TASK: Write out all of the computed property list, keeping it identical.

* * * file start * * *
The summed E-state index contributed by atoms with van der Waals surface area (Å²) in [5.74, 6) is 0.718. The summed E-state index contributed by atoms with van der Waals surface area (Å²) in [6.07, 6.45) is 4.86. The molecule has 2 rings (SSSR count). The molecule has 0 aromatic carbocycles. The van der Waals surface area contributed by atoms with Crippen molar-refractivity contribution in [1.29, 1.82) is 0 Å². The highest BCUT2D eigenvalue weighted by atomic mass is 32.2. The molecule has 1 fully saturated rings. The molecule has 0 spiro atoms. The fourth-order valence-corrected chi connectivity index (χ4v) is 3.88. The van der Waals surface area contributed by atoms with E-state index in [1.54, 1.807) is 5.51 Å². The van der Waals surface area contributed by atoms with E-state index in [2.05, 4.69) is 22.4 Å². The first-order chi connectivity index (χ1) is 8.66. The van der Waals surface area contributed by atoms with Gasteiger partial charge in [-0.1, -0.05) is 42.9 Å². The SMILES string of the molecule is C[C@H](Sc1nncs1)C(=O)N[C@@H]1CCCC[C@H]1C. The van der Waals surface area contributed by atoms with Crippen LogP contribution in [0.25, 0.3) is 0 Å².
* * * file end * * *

The summed E-state index contributed by atoms with van der Waals surface area (Å²) in [5.74, 6) is 0.718. The summed E-state index contributed by atoms with van der Waals surface area (Å²) in [6.07, 6.45) is 4.86. The molecule has 2 rings (SSSR count). The molecule has 0 aromatic carbocycles. The van der Waals surface area contributed by atoms with Crippen molar-refractivity contribution in [1.29, 1.82) is 0 Å². The highest BCUT2D eigenvalue weighted by atomic mass is 32.2. The molecule has 1 fully saturated rings. The molecule has 0 spiro atoms. The fourth-order valence-corrected chi connectivity index (χ4v) is 3.88. The van der Waals surface area contributed by atoms with E-state index in [1.54, 1.807) is 5.51 Å². The van der Waals surface area contributed by atoms with E-state index in [2.05, 4.69) is 22.4 Å². The first-order chi connectivity index (χ1) is 8.66. The van der Waals surface area contributed by atoms with Gasteiger partial charge in [-0.1, -0.05) is 42.9 Å². The SMILES string of the molecule is C[C@H](Sc1nncs1)C(=O)N[C@@H]1CCCC[C@H]1C. The van der Waals surface area contributed by atoms with Crippen LogP contribution in [0.25, 0.3) is 0 Å².